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Published on: 11/05/2021

Photo: Emory University Center for Global Safe WASH

Guest blog by Lindsay Denny

Since the start of the COVID-19 pandemic, there is one mantra that has been repeated in public health messaging around the world: “Wash your hands”. When it comes to disease prevention, particularly when dealing with novel pathogens, handwashing is one of the most important public health measures. And this is by no means new – Florence Nightingale was a champion of the practice in the 1800s.

In modern times, WASH has been shown to be an excellent vehicle for addressing some of the most important health threats faced by low and middle-income countries. WASH is the primary mechanism by which we interrupt the fecal-oral cycle and prevent diarrheal diseases like cholera, which can bolster vaccine campaign efforts and in the long term can improve child nutrition. Additionally, safe WASH services are critical in preventing neglected tropical diseases like trachoma and schistosomiasis through safe sanitation and access to hygiene. In the healthcare setting, with the high density of vulnerable patients and pathogens, safe healthcare delivery is contingent upon a hygienic environment. Efforts to curb antimicrobial resistance include a strong emphasis on preventing infections first rather than treating them – another area where WASH has been identified as a key priority. With rapid urbanization and climate change affecting much of the world’s population, the impact of WASH on health will continue to grow.

All of this is to say: clearly, we need WASH and health to work together. However, when it comes to international development, WASH and global health have been split into two sectors with distinct agendas. Perhaps this is because WASH is a public works solution to a myriad of health problems. Or perhaps it reflects the broader issue of silos within global health. Whatever the reason, the artificial divide does not benefit the ultimate goals we are both working toward: to prevent illness and death and to improve quality of life.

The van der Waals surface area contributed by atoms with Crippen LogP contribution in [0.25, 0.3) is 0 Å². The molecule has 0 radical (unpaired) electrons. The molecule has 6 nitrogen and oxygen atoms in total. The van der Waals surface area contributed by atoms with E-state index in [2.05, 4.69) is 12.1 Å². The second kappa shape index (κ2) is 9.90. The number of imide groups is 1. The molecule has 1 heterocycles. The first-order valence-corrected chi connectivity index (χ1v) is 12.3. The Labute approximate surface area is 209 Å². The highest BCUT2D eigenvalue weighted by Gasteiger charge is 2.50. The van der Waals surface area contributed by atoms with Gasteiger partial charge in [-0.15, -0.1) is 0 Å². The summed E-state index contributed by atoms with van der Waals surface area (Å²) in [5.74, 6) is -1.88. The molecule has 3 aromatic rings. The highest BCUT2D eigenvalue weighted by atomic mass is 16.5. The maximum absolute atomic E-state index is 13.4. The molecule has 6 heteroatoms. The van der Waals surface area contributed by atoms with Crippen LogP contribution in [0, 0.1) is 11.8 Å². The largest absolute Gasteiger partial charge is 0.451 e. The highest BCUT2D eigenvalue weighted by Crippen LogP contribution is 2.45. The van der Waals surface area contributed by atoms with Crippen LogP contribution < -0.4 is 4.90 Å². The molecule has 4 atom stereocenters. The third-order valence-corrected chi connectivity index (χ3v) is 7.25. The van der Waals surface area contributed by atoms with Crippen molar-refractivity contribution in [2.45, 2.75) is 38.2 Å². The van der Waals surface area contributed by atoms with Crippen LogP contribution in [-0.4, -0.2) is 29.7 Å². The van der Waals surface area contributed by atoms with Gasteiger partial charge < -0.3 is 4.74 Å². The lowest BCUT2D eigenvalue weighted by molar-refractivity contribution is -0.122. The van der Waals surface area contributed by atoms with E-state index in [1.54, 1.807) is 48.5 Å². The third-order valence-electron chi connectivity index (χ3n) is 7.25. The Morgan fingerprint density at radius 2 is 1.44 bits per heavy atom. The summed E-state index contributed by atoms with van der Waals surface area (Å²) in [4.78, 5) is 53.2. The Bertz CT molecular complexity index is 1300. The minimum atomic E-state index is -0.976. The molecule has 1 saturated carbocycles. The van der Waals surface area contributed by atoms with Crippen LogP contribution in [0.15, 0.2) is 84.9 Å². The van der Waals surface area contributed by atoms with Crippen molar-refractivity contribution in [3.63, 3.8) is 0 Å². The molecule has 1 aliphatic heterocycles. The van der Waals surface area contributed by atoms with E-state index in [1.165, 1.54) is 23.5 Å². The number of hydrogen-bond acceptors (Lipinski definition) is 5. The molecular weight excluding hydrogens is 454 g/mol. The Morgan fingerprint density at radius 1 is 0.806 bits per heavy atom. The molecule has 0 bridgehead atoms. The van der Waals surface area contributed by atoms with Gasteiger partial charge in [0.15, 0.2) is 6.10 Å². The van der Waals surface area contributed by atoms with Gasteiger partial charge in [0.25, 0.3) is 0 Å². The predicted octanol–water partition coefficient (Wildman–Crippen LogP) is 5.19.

What do we need to know about one another? For health colleagues, WASH is most sustainable when we take a systems approach. This means that focusing simply on the intervention -- digging a borehole or organizing a handwashing training -- is unlikely to lead to long-term improvements in health on their own. Designing programs with the key building blocks in mind, like policies and financing, will go a long way in making sure your interventions are good investments. Operations and maintenance are similarly crucial to program success.

For WASH colleagues, gaining a better understanding of the global health landscape is an important place to start. Global health has been disease- or cause-specific for some years, though there has been a push recently for a more integrated approach. In this sense, the focus on system strengthening reflects a similar evolution that WASH is undergoing. However, much of the funding remains tied up in these disease silos. Learning the language of global health and articulating specifically how WASH interventions can be supportive of health programming would fast forward the process of integration and prioritization.

To begin to work more productively with one another, both WASH and global health practitioners will need to reach beyond our usual partners. WHO’s WASH and NTD toolkit provides a framework of how the two groups can work more closely together. We need to make more room at the table. We need to champion one another’s issues. And most importantly, we need to advocate for a more inclusive approach to global health programming that considers WASH a valuable means by which to prevent a number of diseases. Because as John Snow, father of public health, knew 150 years ago – WASH is foundational to health.

Lindsay Denny is the health advisor for Global Water 2020, overseeing the WASH in healthcare facilities portfolio. The daughter of a plumber, she is a strong advocate for greater integration of the WASH within global health.

Read more on WASH and health


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